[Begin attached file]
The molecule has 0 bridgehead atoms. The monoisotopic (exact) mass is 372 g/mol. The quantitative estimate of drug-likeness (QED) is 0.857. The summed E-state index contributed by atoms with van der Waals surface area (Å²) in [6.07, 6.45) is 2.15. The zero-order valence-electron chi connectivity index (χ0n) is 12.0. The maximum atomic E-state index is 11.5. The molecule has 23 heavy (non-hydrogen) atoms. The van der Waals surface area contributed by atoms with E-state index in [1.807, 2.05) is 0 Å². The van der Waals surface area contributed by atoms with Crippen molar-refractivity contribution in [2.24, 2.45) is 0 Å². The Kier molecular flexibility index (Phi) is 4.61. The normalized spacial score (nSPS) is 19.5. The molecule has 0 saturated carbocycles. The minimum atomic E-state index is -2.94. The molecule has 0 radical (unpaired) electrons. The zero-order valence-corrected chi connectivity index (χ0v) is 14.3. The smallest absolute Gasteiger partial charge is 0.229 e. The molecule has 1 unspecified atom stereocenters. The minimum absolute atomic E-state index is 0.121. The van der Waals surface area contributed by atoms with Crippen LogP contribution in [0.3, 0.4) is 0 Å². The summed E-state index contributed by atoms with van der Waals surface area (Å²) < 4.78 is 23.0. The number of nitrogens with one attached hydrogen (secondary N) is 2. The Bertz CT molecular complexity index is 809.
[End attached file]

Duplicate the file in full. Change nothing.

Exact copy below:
The molecule has 0 bridgehead atoms. The monoisotopic (exact) mass is 372 g/mol. The quantitative estimate of drug-likeness (QED) is 0.857. The summed E-state index contributed by atoms with van der Waals surface area (Å²) in [6.07, 6.45) is 2.15. The zero-order valence-electron chi connectivity index (χ0n) is 12.0. The maximum atomic E-state index is 11.5. The molecule has 23 heavy (non-hydrogen) atoms. The van der Waals surface area contributed by atoms with E-state index in [1.807, 2.05) is 0 Å². The van der Waals surface area contributed by atoms with Crippen molar-refractivity contribution in [2.24, 2.45) is 0 Å². The Kier molecular flexibility index (Phi) is 4.61. The normalized spacial score (nSPS) is 19.5. The molecule has 0 saturated carbocycles. The minimum atomic E-state index is -2.94. The molecule has 0 radical (unpaired) electrons. The zero-order valence-corrected chi connectivity index (χ0v) is 14.3. The smallest absolute Gasteiger partial charge is 0.229 e. The molecule has 1 unspecified atom stereocenters. The minimum absolute atomic E-state index is 0.121. The van der Waals surface area contributed by atoms with Crippen LogP contribution in [0.3, 0.4) is 0 Å². The summed E-state index contributed by atoms with van der Waals surface area (Å²) < 4.78 is 23.0. The number of nitrogens with one attached hydrogen (secondary N) is 2. The Bertz CT molecular complexity index is 809.